Archive for Wednesday, July 6, 2011

Summer 75 years ago set standard for misery

July 6, 2011

Anna Mary Landauer remembers that during the hot, dry summer of 1936, calves on adjoining property found Stranger Creek to be no barrier.

“The creek was so low, the neighbor who lived across the creek, his calves would come across the creek and suck our cows dry because they didn’t have anything else to eat,” Landauer said. “When mom went to milk the cows, they would be dry.”

Landauer said her mother, Corline Doege, responded by locking the neighbor’s calves in her barn, a move that touched off a feud that further heated up the summer on the family homestead north of Tonganoxie.

The 1930s collectively have become known as “The Dirty Thirties” for the prolonged drought that exacerbated the deprivations of the Great Depression on the Great Plains. The extreme weather conditions, combined with misguided farming practices, combined to create the Dust Bowl on the High Plains of western Kansas, Oklahoma, Texas, Colorado, New Mexico, Nebraska and the Dakotas, chasing thousands of farm families off their land and giving rise to the desperate migration that became the source for John Steinbeck’s novel “The Grapes of Wrath.”

Conditions didn’t get that bad in northeastern Kansas, but the summer of 75 years ago set the bar for misery here and many places in the United States. As of 2006, the record high temperatures in 15 states were set in that summer 75 years ago.

“It was a bad time,” remembers 88-year-old John Lenahan, who spent the 1930s living in a family home on Tonganoxie’s Eighth Street.


A story in the July 2, 1936, Tonganoxie Mirror reported June passed with 0.80 inches of rain. So far that year, Tonganoxie had recorded 10.28 inches of rainfall compared to “the normal” 18.15, the newspaper reported. Most of the rain came in April and May.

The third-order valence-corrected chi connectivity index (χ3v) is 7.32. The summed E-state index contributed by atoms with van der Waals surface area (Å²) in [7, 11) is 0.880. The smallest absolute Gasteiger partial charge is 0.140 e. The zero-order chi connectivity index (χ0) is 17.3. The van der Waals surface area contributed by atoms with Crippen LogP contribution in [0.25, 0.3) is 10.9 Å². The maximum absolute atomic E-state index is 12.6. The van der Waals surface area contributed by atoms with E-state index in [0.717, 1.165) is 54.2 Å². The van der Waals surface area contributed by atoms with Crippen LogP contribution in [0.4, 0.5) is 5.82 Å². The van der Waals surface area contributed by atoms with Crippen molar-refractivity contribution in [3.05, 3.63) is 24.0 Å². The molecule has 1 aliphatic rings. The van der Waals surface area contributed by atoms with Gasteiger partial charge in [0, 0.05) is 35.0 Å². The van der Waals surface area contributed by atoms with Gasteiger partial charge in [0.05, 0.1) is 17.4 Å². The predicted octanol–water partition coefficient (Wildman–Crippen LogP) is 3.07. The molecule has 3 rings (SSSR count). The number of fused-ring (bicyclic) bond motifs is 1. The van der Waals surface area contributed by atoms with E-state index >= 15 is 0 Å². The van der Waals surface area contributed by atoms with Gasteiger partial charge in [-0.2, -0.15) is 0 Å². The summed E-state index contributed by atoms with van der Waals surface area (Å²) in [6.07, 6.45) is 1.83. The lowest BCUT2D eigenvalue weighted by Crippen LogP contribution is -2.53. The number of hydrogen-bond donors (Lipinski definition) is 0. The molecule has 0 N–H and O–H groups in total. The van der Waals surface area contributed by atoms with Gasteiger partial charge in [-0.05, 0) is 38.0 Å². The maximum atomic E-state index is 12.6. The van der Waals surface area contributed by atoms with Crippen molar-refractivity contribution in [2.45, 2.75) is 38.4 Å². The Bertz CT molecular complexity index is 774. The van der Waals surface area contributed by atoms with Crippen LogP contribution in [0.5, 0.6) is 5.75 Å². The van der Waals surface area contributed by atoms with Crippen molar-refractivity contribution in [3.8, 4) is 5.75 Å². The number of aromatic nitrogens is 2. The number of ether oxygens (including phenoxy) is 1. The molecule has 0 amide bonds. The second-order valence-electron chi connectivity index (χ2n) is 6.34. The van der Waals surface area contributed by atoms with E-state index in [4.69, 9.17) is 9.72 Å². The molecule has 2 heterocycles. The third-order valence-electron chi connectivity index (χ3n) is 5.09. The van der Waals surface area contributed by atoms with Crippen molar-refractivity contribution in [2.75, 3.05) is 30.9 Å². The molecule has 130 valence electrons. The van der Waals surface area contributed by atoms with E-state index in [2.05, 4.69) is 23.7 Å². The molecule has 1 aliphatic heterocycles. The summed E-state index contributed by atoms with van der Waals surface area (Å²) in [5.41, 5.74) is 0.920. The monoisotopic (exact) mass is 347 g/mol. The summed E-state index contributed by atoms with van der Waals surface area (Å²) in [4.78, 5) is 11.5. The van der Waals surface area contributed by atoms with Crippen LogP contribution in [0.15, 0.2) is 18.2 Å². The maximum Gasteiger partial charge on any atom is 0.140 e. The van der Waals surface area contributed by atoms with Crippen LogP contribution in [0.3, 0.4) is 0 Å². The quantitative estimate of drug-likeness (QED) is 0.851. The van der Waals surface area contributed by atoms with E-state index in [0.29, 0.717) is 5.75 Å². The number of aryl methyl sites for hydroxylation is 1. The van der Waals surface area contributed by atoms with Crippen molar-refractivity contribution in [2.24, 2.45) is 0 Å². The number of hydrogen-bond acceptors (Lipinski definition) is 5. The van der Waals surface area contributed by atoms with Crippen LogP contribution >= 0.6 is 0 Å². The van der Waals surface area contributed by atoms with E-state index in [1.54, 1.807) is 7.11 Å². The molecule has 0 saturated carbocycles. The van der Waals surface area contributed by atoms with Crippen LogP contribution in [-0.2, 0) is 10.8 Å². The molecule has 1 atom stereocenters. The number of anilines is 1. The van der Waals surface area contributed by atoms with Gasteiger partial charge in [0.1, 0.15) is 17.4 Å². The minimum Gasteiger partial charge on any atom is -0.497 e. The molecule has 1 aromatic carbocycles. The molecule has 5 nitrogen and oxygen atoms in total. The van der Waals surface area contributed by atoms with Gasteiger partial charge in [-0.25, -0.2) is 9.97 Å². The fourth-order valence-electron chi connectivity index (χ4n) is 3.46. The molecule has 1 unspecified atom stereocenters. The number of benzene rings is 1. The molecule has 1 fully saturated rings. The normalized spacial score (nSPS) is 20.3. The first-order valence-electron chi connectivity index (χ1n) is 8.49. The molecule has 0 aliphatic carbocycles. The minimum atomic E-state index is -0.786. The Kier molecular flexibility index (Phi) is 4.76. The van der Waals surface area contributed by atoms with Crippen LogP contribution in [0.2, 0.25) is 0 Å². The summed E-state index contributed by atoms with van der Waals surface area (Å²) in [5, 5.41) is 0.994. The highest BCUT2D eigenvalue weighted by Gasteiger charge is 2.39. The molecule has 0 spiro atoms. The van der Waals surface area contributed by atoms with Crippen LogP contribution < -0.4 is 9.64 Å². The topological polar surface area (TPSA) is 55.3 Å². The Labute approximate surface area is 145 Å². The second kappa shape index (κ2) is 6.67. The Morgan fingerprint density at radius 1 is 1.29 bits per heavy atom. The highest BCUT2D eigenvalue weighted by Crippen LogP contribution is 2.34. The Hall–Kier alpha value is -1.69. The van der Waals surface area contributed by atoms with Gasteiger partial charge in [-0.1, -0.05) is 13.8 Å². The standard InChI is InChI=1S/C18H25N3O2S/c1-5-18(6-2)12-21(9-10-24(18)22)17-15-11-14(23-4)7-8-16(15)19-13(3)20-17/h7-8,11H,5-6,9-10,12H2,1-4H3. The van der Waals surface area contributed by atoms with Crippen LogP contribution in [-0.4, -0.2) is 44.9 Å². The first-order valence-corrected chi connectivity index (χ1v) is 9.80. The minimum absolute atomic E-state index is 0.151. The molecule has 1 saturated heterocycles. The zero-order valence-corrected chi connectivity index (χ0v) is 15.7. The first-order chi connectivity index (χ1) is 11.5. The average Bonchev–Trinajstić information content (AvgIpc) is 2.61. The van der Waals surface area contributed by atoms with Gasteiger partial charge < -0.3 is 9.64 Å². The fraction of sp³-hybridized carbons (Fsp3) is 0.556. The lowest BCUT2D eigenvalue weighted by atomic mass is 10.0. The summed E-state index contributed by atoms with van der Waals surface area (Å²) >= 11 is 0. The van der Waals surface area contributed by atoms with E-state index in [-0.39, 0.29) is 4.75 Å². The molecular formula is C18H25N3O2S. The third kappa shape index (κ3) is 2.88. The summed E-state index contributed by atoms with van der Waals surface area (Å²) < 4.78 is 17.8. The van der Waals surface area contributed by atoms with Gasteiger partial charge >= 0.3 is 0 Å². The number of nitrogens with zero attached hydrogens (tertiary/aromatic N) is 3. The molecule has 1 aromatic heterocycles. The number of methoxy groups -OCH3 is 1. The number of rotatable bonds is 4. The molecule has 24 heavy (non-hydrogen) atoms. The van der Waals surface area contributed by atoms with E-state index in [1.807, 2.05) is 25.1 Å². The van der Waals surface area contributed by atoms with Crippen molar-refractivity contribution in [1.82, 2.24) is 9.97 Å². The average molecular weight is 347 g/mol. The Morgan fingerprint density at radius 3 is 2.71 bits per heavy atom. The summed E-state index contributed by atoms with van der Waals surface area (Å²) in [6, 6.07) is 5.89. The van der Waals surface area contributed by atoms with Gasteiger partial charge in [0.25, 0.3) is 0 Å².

The newspaper’s editor, Walt Neibarger, busy in an unsuccessful attempt to wrest the Republican nomination from U.S. Senator Arthur Capper, didn’t report temperatures. Ten miles to the south, the editor of the Eudora News did. There, the summer’s first triple-digit temperatures were recorded in June. Before the three summer months of June, July and August were over, there would be a record 54 days of 100-degree-plus temperatures. Nine days would exceed 110 and the state’s all-time high of 121 degrees was recorded July 18 in Fredonia and July 24 in Alton.

“We used to lie in bed at night and pray for a breeze,” Lenahan said. “There was no air conditioning, of course. We used to climb on a haystack and hope to catch a breeze. We’d spend the night there and pray for some dew.”

Landauer was a business college student in Kansas City, Mo., that summer, sharing a room in a Sisters of Charity rooming house with Tonganoxie schoolmate Anna May Ronan and a young woman from Missouri. She remembers crowding near the windows of the room desperate to catch the elusive cooling breeze.

“We didn’t even have fans,” she said. “I can’t remember anything being cool.”

Weekend nights spent on the family farm were better, she said. The family slept on a southern screened porch with wet sheets catching the cross breeze made from opening the doors to the north, she said.

On July 2, The Mirror was reporting a good wheat harvest but warned that rains were needed soon to save the corn and other fall crops. Still Neibarger dismissed talk of another drought summer such as 1934, noting that July typically produced sufficient rain in Kansas.

When it became clear in the first few weeks of July that those typical rains weren’t coming, State Farm Bureau agents, the Extension agents of the day, advised farmers to put wheat and oat straw away for fodder. That’s what her family did, Landauer said. Her mom and many other farmers soon decided to salvage something from their failing cornfields.